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Human Echolocators Have Better Localization Off Axis

Thaler, Lore; Norman, L.J.; De Vos, H.P.J.C.; Kish, D.; Antoniou, M.; Baker, C.J.; Hornikx, M.C.J.

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H.P.J.C. De Vos

D. Kish

M. Antoniou

C.J. Baker

M.C.J. Hornikx


Here, we report novel empirical results from a psychophysical experiment in which we tested the echolocation abilities of nine blind adult human experts in click-based echolocation. We found that they had better acuity in localizing a target and used lower intensity emissions (i.e., mouth clicks) when a target was placed 45° off to the side compared with when it was placed at 0° (straight ahead). We provide a possible explanation of the behavioral result in terms of binaural-intensity signals, which appear to change more rapidly around 45°. The finding that echolocators have better echo-localization off axis is surprising, because for human source localization (i.e., regular spatial hearing), it is well known that performance is best when targets are straight ahead (0°) and decreases as targets move farther to the side. This may suggest that human echolocation and source hearing rely on different acoustic cues and that human spatial hearing has more facets than previously thought.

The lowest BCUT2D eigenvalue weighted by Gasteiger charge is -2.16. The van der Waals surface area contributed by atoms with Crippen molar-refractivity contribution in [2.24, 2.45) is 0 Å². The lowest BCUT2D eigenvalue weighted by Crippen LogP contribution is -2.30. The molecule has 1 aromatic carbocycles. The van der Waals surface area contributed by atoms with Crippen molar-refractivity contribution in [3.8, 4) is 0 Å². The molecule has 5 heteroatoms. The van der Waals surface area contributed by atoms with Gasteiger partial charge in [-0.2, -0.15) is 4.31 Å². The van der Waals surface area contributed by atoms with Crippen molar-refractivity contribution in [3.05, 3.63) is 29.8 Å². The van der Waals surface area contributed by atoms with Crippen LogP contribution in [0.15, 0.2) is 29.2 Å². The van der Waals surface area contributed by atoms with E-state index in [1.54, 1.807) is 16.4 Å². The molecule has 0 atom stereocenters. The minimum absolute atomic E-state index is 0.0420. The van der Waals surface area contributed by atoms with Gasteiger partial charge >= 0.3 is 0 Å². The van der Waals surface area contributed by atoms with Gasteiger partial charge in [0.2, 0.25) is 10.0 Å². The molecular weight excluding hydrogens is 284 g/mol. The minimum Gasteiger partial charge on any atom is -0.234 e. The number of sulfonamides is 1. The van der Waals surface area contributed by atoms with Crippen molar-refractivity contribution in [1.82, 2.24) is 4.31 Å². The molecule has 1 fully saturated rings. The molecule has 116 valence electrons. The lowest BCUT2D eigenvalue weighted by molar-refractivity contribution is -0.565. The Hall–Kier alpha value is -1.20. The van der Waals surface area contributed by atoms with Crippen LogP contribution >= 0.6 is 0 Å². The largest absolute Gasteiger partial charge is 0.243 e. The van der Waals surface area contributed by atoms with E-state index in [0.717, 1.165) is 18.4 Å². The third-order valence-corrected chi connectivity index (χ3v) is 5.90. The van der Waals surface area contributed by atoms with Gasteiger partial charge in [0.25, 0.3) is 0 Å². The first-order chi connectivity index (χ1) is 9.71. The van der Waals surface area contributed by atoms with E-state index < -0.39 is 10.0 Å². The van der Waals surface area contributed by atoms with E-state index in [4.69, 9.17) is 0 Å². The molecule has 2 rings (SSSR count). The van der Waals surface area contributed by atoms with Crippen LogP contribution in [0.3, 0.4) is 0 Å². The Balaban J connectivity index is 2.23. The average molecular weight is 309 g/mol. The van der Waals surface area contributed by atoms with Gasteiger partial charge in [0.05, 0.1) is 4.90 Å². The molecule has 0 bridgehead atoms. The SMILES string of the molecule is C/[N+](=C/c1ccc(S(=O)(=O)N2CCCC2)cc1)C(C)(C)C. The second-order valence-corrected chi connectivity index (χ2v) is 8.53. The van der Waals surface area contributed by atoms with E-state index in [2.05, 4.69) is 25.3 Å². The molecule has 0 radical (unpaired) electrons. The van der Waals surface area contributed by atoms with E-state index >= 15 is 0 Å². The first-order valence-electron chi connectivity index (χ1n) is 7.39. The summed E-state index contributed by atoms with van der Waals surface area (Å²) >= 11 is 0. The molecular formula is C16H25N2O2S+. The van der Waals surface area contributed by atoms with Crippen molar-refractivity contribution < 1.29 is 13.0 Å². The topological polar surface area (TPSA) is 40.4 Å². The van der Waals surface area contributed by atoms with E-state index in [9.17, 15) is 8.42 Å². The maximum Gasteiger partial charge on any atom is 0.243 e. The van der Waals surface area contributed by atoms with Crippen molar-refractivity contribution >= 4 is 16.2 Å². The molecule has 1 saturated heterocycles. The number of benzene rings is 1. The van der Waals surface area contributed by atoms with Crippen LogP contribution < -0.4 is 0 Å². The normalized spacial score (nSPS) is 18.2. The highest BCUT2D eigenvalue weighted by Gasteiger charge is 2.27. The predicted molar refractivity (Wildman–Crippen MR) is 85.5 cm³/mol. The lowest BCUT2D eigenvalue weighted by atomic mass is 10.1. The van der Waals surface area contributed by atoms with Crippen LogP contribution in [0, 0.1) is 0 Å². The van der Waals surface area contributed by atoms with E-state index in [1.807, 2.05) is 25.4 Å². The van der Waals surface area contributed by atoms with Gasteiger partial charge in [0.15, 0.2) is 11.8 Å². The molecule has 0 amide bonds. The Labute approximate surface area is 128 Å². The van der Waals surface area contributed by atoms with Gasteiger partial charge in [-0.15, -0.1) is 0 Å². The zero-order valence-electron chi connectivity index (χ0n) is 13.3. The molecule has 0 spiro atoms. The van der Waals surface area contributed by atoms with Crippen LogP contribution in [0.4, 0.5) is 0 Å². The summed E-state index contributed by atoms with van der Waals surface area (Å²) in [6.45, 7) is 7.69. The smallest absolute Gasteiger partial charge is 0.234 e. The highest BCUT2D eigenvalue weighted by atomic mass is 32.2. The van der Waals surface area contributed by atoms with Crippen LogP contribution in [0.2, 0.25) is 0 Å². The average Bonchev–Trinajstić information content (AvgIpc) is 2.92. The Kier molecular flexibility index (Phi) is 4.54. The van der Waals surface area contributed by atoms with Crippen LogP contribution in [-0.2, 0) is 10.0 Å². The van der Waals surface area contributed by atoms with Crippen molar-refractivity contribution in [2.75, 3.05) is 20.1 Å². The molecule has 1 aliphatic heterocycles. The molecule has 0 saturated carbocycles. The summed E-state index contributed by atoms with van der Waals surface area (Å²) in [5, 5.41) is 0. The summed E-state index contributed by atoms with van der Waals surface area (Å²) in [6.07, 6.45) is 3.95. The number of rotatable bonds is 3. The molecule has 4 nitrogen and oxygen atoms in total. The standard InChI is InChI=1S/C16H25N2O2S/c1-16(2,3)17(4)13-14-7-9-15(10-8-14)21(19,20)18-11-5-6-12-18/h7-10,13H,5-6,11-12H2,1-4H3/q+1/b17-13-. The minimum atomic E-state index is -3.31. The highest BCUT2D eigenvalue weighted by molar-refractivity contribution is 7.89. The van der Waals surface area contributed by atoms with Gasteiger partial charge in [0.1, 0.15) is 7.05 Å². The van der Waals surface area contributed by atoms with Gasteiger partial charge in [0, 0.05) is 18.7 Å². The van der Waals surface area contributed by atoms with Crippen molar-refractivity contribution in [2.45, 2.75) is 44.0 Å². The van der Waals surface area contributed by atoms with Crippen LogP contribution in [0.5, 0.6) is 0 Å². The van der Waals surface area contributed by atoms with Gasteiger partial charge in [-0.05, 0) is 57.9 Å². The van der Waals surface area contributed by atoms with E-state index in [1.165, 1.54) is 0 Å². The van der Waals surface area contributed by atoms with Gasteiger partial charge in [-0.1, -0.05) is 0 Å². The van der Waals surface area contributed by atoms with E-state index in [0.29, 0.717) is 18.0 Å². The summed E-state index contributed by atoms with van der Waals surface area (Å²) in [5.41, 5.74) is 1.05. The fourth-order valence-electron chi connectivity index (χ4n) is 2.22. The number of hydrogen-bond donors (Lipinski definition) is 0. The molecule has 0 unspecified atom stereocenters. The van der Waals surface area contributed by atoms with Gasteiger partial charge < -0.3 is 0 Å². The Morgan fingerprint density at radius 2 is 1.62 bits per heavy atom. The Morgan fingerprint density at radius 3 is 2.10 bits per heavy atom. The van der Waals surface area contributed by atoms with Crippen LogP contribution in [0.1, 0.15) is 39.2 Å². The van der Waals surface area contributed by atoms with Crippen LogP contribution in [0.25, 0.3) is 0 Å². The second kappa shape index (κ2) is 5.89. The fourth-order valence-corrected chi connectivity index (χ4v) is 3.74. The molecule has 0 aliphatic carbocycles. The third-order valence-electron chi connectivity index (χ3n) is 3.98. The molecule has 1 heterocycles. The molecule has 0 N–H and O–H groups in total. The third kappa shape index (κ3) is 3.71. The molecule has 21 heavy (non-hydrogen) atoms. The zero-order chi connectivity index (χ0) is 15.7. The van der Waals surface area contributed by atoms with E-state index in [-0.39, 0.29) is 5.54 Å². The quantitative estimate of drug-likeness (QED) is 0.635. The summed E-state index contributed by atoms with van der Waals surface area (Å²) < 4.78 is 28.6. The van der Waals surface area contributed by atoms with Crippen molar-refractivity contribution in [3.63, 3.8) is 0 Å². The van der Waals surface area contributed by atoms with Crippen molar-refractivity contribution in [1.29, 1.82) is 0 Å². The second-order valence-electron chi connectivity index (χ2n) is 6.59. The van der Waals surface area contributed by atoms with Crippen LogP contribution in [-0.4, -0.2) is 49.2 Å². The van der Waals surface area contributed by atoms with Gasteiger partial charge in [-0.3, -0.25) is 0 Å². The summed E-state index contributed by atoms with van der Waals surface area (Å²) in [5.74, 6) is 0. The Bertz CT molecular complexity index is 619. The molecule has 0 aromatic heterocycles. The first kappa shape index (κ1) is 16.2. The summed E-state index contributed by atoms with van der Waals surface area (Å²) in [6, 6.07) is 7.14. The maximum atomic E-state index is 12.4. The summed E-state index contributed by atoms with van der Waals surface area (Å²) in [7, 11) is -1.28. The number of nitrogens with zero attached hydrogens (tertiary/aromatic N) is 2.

Thaler, L., Norman, L., De Vos, H., Kish, D., Antoniou, M., Baker, C., & Hornikx, M. (2022). Human Echolocators Have Better Localization Off Axis. Psychological Science, 33(7), 1143-1153.

Journal Article Type Article
Online Publication Date Jun 14, 2022
Publication Date 2022-07
Deposit Date Jul 25, 2022
Publicly Available Date Jul 25, 2022
Journal Psychological Science
Print ISSN 0956-7976
Electronic ISSN 1467-9280
Publisher SAGE Publications
Peer Reviewed Peer Reviewed
Volume 33
Issue 7
Pages 1143-1153


Published Journal Article (377 Kb)

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Copyright Statement
This article is distributed under the terms of the Creative Commons Attribution 4.0 License ( which permits any use, reproduction and distribution of the work without further permission provided the original work is attributed as specified on the SAGE and Open Access page (

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